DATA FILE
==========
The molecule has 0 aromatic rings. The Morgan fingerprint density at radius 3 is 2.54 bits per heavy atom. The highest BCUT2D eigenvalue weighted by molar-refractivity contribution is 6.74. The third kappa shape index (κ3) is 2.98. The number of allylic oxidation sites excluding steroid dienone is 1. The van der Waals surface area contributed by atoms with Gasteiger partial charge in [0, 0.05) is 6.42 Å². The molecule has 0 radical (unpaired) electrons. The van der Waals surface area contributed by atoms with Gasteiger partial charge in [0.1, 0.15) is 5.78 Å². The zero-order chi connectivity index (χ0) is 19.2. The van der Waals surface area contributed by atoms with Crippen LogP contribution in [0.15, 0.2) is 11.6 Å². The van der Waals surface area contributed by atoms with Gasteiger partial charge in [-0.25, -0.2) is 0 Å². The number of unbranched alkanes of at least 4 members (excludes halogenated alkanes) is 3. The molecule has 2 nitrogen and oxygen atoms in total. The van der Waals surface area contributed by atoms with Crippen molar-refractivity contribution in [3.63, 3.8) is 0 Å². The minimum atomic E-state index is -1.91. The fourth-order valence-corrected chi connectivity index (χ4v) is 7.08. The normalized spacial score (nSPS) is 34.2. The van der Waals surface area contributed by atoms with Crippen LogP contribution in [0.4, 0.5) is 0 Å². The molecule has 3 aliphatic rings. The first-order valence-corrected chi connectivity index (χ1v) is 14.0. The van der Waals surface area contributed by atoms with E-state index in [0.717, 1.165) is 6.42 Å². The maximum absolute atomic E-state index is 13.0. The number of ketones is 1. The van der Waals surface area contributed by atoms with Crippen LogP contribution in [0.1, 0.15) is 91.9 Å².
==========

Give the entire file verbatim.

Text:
The molecule has 0 aromatic rings. The Morgan fingerprint density at radius 3 is 2.54 bits per heavy atom. The highest BCUT2D eigenvalue weighted by molar-refractivity contribution is 6.74. The third kappa shape index (κ3) is 2.98. The number of allylic oxidation sites excluding steroid dienone is 1. The van der Waals surface area contributed by atoms with Gasteiger partial charge in [0, 0.05) is 6.42 Å². The molecule has 0 radical (unpaired) electrons. The van der Waals surface area contributed by atoms with Gasteiger partial charge in [0.1, 0.15) is 5.78 Å². The zero-order chi connectivity index (χ0) is 19.2. The van der Waals surface area contributed by atoms with Crippen LogP contribution in [0.15, 0.2) is 11.6 Å². The van der Waals surface area contributed by atoms with Gasteiger partial charge in [-0.25, -0.2) is 0 Å². The number of unbranched alkanes of at least 4 members (excludes halogenated alkanes) is 3. The molecule has 2 nitrogen and oxygen atoms in total. The van der Waals surface area contributed by atoms with Crippen molar-refractivity contribution in [3.63, 3.8) is 0 Å². The minimum atomic E-state index is -1.91. The fourth-order valence-corrected chi connectivity index (χ4v) is 7.08. The normalized spacial score (nSPS) is 34.2. The van der Waals surface area contributed by atoms with Crippen LogP contribution in [0.4, 0.5) is 0 Å². The molecule has 3 aliphatic rings. The first-order valence-corrected chi connectivity index (χ1v) is 14.0. The van der Waals surface area contributed by atoms with E-state index in [0.717, 1.165) is 6.42 Å². The maximum absolute atomic E-state index is 13.0. The number of ketones is 1. The van der Waals surface area contributed by atoms with Crippen LogP contribution in [0.1, 0.15) is 91.9 Å².